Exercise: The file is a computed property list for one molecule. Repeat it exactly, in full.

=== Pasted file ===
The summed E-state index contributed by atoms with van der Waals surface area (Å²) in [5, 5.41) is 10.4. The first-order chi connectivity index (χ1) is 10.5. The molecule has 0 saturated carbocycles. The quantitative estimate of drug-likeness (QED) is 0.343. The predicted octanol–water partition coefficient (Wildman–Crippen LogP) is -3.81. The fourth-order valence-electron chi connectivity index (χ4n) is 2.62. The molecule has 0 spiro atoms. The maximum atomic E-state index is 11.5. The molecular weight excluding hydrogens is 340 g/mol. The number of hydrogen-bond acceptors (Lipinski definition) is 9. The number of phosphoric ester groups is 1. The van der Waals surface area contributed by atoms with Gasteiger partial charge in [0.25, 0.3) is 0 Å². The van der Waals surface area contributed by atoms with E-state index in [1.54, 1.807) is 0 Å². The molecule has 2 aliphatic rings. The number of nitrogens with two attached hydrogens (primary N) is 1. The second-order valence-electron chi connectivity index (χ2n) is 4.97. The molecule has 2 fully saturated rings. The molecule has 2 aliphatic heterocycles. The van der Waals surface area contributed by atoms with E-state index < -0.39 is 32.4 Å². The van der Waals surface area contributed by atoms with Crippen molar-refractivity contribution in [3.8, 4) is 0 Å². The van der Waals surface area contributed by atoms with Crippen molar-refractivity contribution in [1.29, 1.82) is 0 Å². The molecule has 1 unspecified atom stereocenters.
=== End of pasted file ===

The summed E-state index contributed by atoms with van der Waals surface area (Å²) in [5, 5.41) is 10.4. The first-order chi connectivity index (χ1) is 10.5. The molecule has 0 saturated carbocycles. The quantitative estimate of drug-likeness (QED) is 0.343. The predicted octanol–water partition coefficient (Wildman–Crippen LogP) is -3.81. The fourth-order valence-electron chi connectivity index (χ4n) is 2.62. The molecule has 0 spiro atoms. The maximum atomic E-state index is 11.5. The molecular weight excluding hydrogens is 340 g/mol. The number of hydrogen-bond acceptors (Lipinski definition) is 9. The number of phosphoric ester groups is 1. The van der Waals surface area contributed by atoms with Gasteiger partial charge in [0.25, 0.3) is 0 Å². The van der Waals surface area contributed by atoms with E-state index in [1.54, 1.807) is 0 Å². The molecule has 2 aliphatic rings. The number of nitrogens with two attached hydrogens (primary N) is 1. The second-order valence-electron chi connectivity index (χ2n) is 4.97. The molecule has 2 fully saturated rings. The molecule has 2 aliphatic heterocycles. The van der Waals surface area contributed by atoms with E-state index < -0.39 is 32.4 Å². The van der Waals surface area contributed by atoms with Crippen molar-refractivity contribution in [3.8, 4) is 0 Å². The van der Waals surface area contributed by atoms with Crippen molar-refractivity contribution in [1.29, 1.82) is 0 Å². The molecule has 1 unspecified atom stereocenters.